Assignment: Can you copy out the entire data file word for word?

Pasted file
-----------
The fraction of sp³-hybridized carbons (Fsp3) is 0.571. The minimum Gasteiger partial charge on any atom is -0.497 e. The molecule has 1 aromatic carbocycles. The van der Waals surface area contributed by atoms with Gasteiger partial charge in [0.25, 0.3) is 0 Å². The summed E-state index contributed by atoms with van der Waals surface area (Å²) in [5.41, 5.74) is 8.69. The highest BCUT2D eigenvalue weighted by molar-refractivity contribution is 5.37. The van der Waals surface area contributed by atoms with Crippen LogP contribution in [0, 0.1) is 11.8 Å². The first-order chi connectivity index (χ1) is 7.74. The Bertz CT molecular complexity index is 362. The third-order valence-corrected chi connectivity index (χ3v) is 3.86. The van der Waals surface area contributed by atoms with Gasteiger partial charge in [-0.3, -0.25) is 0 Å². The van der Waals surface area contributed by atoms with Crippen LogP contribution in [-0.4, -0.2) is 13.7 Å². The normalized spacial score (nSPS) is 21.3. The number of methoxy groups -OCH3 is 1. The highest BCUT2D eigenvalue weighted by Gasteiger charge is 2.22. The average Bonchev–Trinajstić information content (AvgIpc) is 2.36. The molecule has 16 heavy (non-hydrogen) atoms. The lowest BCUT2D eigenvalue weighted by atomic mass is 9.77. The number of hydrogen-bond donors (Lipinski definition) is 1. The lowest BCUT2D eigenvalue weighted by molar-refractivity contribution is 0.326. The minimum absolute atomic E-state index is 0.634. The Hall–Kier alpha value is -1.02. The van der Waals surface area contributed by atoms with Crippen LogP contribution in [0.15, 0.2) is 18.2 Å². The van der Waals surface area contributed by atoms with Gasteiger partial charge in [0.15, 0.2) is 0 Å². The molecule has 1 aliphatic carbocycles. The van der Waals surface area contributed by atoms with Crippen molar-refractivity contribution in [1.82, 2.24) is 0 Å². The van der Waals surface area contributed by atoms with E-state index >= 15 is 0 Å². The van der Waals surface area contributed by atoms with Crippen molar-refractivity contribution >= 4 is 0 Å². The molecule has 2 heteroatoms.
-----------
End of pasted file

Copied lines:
The fraction of sp³-hybridized carbons (Fsp3) is 0.571. The minimum Gasteiger partial charge on any atom is -0.497 e. The molecule has 1 aromatic carbocycles. The van der Waals surface area contributed by atoms with Gasteiger partial charge in [0.25, 0.3) is 0 Å². The summed E-state index contributed by atoms with van der Waals surface area (Å²) in [5.41, 5.74) is 8.69. The highest BCUT2D eigenvalue weighted by molar-refractivity contribution is 5.37. The van der Waals surface area contributed by atoms with Crippen LogP contribution in [0, 0.1) is 11.8 Å². The first-order chi connectivity index (χ1) is 7.74. The Bertz CT molecular complexity index is 362. The third-order valence-corrected chi connectivity index (χ3v) is 3.86. The van der Waals surface area contributed by atoms with Gasteiger partial charge in [-0.3, -0.25) is 0 Å². The van der Waals surface area contributed by atoms with Crippen LogP contribution in [-0.4, -0.2) is 13.7 Å². The normalized spacial score (nSPS) is 21.3. The number of methoxy groups -OCH3 is 1. The highest BCUT2D eigenvalue weighted by Gasteiger charge is 2.22. The average Bonchev–Trinajstić information content (AvgIpc) is 2.36. The molecule has 16 heavy (non-hydrogen) atoms. The lowest BCUT2D eigenvalue weighted by atomic mass is 9.77. The number of hydrogen-bond donors (Lipinski definition) is 1. The lowest BCUT2D eigenvalue weighted by molar-refractivity contribution is 0.326. The minimum absolute atomic E-state index is 0.634. The Hall–Kier alpha value is -1.02. The van der Waals surface area contributed by atoms with Crippen LogP contribution in [0.15, 0.2) is 18.2 Å². The van der Waals surface area contributed by atoms with Gasteiger partial charge in [0.15, 0.2) is 0 Å². The molecule has 1 aliphatic carbocycles. The van der Waals surface area contributed by atoms with Crippen molar-refractivity contribution in [1.82, 2.24) is 0 Å². The van der Waals surface area contributed by atoms with E-state index >= 15 is 0 Å². The van der Waals surface area contributed by atoms with Crippen molar-refractivity contribution >= 4 is 0 Å². The molecule has 2 heteroatoms.